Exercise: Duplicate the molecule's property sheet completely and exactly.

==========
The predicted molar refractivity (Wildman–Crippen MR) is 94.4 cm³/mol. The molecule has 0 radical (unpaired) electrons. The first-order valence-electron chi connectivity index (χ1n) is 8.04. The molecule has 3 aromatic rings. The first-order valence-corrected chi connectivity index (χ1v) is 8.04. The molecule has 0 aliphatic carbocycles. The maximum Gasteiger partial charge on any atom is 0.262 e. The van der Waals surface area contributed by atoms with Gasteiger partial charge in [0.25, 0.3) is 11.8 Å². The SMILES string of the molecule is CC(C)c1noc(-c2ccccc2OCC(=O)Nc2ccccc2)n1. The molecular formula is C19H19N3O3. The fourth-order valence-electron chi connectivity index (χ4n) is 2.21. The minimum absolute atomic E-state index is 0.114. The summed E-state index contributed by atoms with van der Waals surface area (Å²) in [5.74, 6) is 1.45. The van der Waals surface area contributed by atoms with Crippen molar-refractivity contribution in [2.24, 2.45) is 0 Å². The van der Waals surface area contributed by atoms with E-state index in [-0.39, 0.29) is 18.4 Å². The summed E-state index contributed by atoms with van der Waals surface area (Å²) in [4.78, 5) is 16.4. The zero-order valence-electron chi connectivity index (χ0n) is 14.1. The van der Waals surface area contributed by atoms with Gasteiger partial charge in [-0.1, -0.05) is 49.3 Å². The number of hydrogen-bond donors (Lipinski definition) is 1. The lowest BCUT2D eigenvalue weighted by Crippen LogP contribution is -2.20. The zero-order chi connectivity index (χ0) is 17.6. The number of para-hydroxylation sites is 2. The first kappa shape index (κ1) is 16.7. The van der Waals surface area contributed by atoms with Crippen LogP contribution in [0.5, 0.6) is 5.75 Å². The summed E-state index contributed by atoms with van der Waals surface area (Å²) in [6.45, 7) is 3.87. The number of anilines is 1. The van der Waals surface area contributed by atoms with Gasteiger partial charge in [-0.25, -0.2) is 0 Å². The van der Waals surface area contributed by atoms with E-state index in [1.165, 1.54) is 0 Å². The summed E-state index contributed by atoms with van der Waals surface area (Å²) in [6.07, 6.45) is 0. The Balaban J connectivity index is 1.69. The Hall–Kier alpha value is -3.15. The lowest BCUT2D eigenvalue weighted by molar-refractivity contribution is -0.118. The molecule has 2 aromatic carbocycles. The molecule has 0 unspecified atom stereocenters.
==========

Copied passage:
The predicted molar refractivity (Wildman–Crippen MR) is 94.4 cm³/mol. The molecule has 0 radical (unpaired) electrons. The first-order valence-electron chi connectivity index (χ1n) is 8.04. The molecule has 3 aromatic rings. The first-order valence-corrected chi connectivity index (χ1v) is 8.04. The molecule has 0 aliphatic carbocycles. The maximum Gasteiger partial charge on any atom is 0.262 e. The van der Waals surface area contributed by atoms with Gasteiger partial charge in [0.25, 0.3) is 11.8 Å². The SMILES string of the molecule is CC(C)c1noc(-c2ccccc2OCC(=O)Nc2ccccc2)n1. The molecular formula is C19H19N3O3. The fourth-order valence-electron chi connectivity index (χ4n) is 2.21. The minimum absolute atomic E-state index is 0.114. The summed E-state index contributed by atoms with van der Waals surface area (Å²) in [5.74, 6) is 1.45. The van der Waals surface area contributed by atoms with Crippen molar-refractivity contribution in [2.24, 2.45) is 0 Å². The van der Waals surface area contributed by atoms with E-state index in [-0.39, 0.29) is 18.4 Å². The summed E-state index contributed by atoms with van der Waals surface area (Å²) in [4.78, 5) is 16.4. The zero-order valence-electron chi connectivity index (χ0n) is 14.1. The van der Waals surface area contributed by atoms with Gasteiger partial charge in [-0.1, -0.05) is 49.3 Å². The number of hydrogen-bond donors (Lipinski definition) is 1. The lowest BCUT2D eigenvalue weighted by Crippen LogP contribution is -2.20. The zero-order chi connectivity index (χ0) is 17.6. The number of para-hydroxylation sites is 2. The first kappa shape index (κ1) is 16.7. The van der Waals surface area contributed by atoms with Crippen LogP contribution in [0.5, 0.6) is 5.75 Å². The summed E-state index contributed by atoms with van der Waals surface area (Å²) in [6.45, 7) is 3.87. The number of anilines is 1. The van der Waals surface area contributed by atoms with Gasteiger partial charge in [-0.25, -0.2) is 0 Å². The van der Waals surface area contributed by atoms with E-state index in [1.165, 1.54) is 0 Å². The summed E-state index contributed by atoms with van der Waals surface area (Å²) in [6.07, 6.45) is 0. The Balaban J connectivity index is 1.69. The Hall–Kier alpha value is -3.15. The lowest BCUT2D eigenvalue weighted by molar-refractivity contribution is -0.118. The molecule has 2 aromatic carbocycles. The molecule has 0 unspecified atom stereocenters.